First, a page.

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# Demand with endowments-.doc

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School
Department
Economics
Course
ECON 2GG3
Professor
Hannah Holmes
Semester
Winter

Description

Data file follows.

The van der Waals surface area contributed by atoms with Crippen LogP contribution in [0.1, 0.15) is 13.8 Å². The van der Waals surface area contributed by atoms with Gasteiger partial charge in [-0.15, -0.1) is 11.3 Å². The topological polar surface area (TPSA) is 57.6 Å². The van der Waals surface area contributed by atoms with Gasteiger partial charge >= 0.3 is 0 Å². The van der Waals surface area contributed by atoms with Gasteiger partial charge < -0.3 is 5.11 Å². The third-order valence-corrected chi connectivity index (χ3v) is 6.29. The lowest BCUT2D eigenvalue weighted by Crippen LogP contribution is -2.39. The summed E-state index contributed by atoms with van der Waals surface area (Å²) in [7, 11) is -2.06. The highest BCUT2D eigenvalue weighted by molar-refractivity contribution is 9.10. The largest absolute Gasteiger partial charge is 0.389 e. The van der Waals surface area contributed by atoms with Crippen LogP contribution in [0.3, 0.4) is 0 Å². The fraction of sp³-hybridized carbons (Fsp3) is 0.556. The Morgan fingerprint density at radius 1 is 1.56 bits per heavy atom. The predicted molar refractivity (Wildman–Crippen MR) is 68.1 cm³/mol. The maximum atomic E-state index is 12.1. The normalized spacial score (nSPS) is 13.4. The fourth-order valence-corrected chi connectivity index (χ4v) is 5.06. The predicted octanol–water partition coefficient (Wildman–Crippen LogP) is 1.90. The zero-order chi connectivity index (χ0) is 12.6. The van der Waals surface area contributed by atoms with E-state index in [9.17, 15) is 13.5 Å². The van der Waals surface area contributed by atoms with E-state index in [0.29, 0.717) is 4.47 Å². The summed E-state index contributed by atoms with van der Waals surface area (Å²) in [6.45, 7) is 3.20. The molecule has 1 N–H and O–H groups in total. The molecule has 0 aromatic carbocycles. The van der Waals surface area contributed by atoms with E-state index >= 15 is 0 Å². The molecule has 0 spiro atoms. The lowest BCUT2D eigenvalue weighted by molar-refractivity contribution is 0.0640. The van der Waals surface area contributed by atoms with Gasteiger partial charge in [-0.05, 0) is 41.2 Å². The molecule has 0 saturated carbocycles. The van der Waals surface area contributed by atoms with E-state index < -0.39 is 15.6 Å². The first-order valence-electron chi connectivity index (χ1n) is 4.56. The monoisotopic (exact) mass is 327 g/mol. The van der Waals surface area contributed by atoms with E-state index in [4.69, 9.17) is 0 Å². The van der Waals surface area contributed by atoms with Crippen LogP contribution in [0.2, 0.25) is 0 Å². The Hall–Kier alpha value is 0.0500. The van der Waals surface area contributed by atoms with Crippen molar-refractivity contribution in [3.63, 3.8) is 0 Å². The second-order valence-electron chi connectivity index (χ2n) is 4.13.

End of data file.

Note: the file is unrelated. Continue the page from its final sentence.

Demand With endowments Fred Aswani Econ 2GG3 (Ed. July 10 2011)h (Most of this material is based on Varian Ch. 9. & E.E.A 11.4) • In the previous discussions we treated income and prices as exogenous-determined outside the model. We now consider an alternative set exogenous variables as prices and endowments. We will use this in the intertemporal model also use this in studying the labor/leisure choice. • Consider the case where the consumer is endowed with x* and y* units of the two goods. If x and y on other hand represent the consumers gross demands (amount the consumer ends up consuming) then it must be the case the value of purchases must be equal to the value of goods she is endowed with. i.e xP x yP =yx*P + yxP y This can be rewritten as: * * y = (1/P )y x P + x P - xP y and dx/dx = -P /P x y * * Here, x P + y x acts juyt like income (say, M*) More of either endowment (x*P or y*P ) xhifts theyconstraint outward and parallel. • The endowment bundle is always on the budget line. The slope however as before only depends on the price ratio. Note too that a 10% increase in the price of x cannot be distinguished from a 10% decrease in the price of y since they pivot through the same point (the endowment point). We can rewrite the income constraint as: x*P -xP = yx -y*P y y Or (x*-x)P =(x-y*)P y Here the equation can be thought of as Sales of x = Purchases of y • This therefore represents the BL expressed in terms of net demands. The difference between what the consumer ends up with (gross demand) and the initial endowment. If (x-x* )> 0 then she is a net buyer/demander otherwise if less than 0 the net seller orsupplier i.e. (x*-x)>0. Consumers less x that her endowment. Income and substitution effects. • In analyzing these effects it is important to consider the case where a consumer is a net seller or a net buyer. Consider the case where the consumer is a net seller of x and its price increases. The substitution effect as before is to decrease consumption of x whose price has risen. • But since price of x has risen it expands his budget set (endowment effect)-because he is a net seller of the good whose relative price has risen. The income effect is therefore to increase its consumption. These effects therefore oppose each other even though x is a normal good. We can show that for a net seller if the price of what she sells goes up, she will not switch to being a net buyer. (To be shown in class). • How about in the case where the individual is a net buyer? The substitution effect is still negative. The budget set shrinks if you are a net buyer of the good whose price has risen and therefore if the good is normal the income effect is negative too. We can however show that if the consumer is a net buyer and the price of what she buys decreases she is better off remaining a net buyer. The endowment problem-Finding demands To solve for the optimal x and y one must solve the following two equations: 1. M*=x*P + y*P =xP + yP x y x y 2. MRS=P /P x y We have used M* as a shorthand. M* is exogenous and the solutions are: x=x (P ,x ,y*) y=y(P ,x My, Note however that now when P changes it has both a direct x effect on x and also an indirect effect through M* Example Find the demands associated with U=xy given
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